You’ve probably heard by now that McDonald’s have withdrawn an advertisement having previously apologised for the “upset” it has caused.
I first saw the advert on Sunday at home sat in my living room. Halfway through the advert it became quite clear that the boy featured was questioning his Mum in order to find something he has in common with his deceased father.
The advert first appears quite touching and the it was only in the final quarter of the advert that I realised it must be a McDonald’s advert as the pair sit at a table in a very recognisable restaurant layout.
At this point I wasn’t sure how I felt. The advert had clearly been touching and sensitive up to this point without expressly stating that the boys father had passed. Perhaps he had moved away? Perhaps he didn’t contact his son? However, it did dawn on me that young people suffering with grief or detachment from a parent could take a very different view.
I raised the topic of the advert in the office on Monday and it received mixed opinions. Most people felt the advert treaded quite carefully but perhaps was utilising a subject that nobody should gain benefit from. Some people were in favour of the ad, the harshest critique said it “was using death to sell burgers”.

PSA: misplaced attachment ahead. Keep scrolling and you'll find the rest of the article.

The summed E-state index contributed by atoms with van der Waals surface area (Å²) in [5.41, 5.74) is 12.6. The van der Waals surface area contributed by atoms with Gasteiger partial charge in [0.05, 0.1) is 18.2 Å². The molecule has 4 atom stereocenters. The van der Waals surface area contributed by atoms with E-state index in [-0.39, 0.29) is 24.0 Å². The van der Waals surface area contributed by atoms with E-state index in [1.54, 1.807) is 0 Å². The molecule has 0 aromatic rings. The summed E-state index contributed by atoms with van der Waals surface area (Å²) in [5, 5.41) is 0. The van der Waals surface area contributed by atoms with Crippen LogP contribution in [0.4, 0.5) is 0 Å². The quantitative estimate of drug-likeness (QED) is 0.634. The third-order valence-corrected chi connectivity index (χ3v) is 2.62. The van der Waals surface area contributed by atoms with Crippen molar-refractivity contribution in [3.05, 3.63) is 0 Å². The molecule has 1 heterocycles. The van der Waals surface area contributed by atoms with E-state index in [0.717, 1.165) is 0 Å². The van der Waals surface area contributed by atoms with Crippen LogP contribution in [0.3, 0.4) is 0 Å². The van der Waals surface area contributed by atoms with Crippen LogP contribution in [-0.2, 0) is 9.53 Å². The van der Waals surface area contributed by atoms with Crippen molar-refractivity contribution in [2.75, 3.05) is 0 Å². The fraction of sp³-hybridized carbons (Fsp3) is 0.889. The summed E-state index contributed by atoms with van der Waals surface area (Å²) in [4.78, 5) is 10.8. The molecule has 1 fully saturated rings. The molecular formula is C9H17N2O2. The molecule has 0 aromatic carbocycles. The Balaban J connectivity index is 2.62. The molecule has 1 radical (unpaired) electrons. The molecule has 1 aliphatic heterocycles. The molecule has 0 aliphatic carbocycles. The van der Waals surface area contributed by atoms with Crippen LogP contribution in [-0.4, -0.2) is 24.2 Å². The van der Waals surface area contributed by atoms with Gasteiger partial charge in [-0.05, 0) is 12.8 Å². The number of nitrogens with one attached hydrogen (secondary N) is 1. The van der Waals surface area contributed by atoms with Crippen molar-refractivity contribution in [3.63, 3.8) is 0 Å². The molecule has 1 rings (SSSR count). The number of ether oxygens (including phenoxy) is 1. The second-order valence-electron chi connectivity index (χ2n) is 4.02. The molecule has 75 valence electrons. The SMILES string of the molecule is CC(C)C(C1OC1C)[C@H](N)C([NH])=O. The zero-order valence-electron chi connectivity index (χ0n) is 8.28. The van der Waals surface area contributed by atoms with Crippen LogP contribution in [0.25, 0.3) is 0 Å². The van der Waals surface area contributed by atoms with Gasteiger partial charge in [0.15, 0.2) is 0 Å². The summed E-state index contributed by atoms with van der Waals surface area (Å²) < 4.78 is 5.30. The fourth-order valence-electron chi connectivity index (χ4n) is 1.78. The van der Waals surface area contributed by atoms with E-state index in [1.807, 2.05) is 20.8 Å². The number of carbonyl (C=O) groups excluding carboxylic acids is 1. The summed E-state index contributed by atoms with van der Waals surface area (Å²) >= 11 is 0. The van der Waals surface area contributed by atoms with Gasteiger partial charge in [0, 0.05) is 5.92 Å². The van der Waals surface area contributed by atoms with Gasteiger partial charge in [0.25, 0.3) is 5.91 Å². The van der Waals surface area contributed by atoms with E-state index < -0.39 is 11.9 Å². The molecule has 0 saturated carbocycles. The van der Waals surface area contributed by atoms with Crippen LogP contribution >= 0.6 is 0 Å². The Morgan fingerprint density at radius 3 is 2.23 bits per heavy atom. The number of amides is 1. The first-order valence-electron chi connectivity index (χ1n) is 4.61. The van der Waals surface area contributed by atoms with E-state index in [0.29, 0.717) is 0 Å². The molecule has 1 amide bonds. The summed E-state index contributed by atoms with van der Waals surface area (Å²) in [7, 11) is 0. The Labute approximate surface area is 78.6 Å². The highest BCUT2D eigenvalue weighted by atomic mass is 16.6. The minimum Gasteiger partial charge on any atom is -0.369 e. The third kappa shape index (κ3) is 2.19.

I must stress I don’t really have a fixed opinion on this, I am firmly on the fence. What I have seen though is it becoming increasingly fashionable to bash big brands and social media is giving those voices a platform. Is this advert any more/less cynical than offering a free toy with every meal or in fact does it represent a very real and sadly common interaction for many children?
I know for a fact that the most complained about advert in 2016 was the Money Supermarket featuring twerking men. Certainly a silly advert, but was it offensive?
I know for sure there are far more controversial things screened in soaps and dramas everyday on TV screens across the world. At the core, these storylines are in place to sell episodes / increase viewership. Is there any difference?
One thing I am happy to state, as a marketing company ourselves there are certain subjects we will avoid. Whether you create something with the right intentions, sometimes you know that the topic you’re approaching is controversial and if your client could do without controversy then it is probably best avoided.
On the flip side of this, we’ve had clients that actively court controversy and use it as their strategy. Their argument that being that if you’re not offending someone, you’re not shouting loud enough.
If you want to talk about your next marketing idea, get in touch.